Air Hose Safety

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Compressed air can cause serious injuries, so it is always important to make sure you are using the proper equipment and using it correctly.


There are several things you should take care of before you use an air hose or any air pipelines:

  • Make sure you are using the proper hose.
    • A hose should be able to withstand more pressure than you anticipate using; even a split second of a surge could make the hose break apart and cause injury to people around the hose.
  • OSHA requires compressed air hoses with a 1 inch or larger inside diameter to be chained or otherwise restrained to make sure the hose doesn’t whip if it disconnects.
    • Inspect the hose regularly to make sure that the restraints are secure.
    • Secure connecting ends of hoses together if there are 2 or more hoses connected to each other.
  • Make sure hoses that are 2 inches or more in diameter are protected from any unnecessary movement.
  • Before using the hose, inspect it for damage or signs of failure, such as:
    • Blisters or lumps on the hose cover
    • Exposure of the reinforcement of the hose
    • Leaks, especially at the coupling ends
    • Flattened or kinked areas
    • A reduction in flow indicating that the tube is swelling
  • Make sure connections and couplings are tight and all pieces are properly attached.
    • Make sure your air hose has a “dead man” switchthis makes it so the hose turns off automatically when put down; which means it will not get out of control if you accidentally drop it.
  • Never take it for granted that everything is in working order; always inspect your air hose before using it


  • Do not yank the air hose if it gets caught around an object or a corner. Instead, walk over to the point where it is caught and untangle it.
  • Wear your PPE.
    • Safety goggles or a face shield to protect your eyes from the compressed air or flying debris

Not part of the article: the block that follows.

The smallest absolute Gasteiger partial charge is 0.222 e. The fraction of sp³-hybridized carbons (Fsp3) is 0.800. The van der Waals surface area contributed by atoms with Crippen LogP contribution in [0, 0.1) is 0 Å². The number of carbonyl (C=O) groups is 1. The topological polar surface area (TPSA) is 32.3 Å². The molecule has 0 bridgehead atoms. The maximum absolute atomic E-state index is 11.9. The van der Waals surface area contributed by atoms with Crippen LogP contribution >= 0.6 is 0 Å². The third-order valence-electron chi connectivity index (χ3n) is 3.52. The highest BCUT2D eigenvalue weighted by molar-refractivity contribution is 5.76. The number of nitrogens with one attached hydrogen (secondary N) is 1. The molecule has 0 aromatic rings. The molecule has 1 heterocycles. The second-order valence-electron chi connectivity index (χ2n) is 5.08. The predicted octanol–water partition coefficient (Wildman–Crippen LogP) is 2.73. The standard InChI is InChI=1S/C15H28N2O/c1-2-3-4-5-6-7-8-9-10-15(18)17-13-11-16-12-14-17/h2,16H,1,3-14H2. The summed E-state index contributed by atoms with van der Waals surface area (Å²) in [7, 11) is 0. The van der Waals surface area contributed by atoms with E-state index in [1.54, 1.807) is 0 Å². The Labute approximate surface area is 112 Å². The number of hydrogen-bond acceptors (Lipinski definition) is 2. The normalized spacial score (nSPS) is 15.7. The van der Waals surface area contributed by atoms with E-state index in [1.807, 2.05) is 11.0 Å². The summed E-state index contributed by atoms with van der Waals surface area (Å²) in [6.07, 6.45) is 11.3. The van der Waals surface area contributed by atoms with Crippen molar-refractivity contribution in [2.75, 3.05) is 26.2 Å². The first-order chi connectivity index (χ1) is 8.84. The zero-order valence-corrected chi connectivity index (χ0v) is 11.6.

• Earplugs or earmuffs to protect your hearing; air hoses are often with tools that have noise levels of about 85 decibels, which can lead to hearing loss.
  • When you are finished using the air hose be sure the air supply is turned off and the hose is bled before you detach it.
  • Keep the air hose off in a safe place to make sure people (yourself included) do not trip over it.
  • Prevent sharp objects from rubbing against the hose.
  • Keep the hose away from heat and oil, both of which can cause it to deteriorate.
  • Coil the hose without kinks and hang it in a safe place when not in use. (Proper storage of air hoses can make them last for up to 5 years longer.)


Although it may seem like it’s not a big deal, the compressed air coming out of the air hose can cause a lot of damage to the human body, such as internal hemorrhaging and popping eyes out of their sockets. Therefore, never point an air hose at another person, including yourself, and do not use an air hose to clean off your clothes. Be sure to be aware of your surroundings and make sure no one is in the path of the air hose. 

In addition, compressed air should not be used to clean certain machines or items, because the high air pressure may ruin or dislodge important parts. Always use common sense whenever you are working with compressed air.


When dealing with an air hose, be sure you go through the proper steps for both preparation and use of it. Especially remember to treat the compressed air with respect, and always be aware of your surroundings when you are working with an air hose.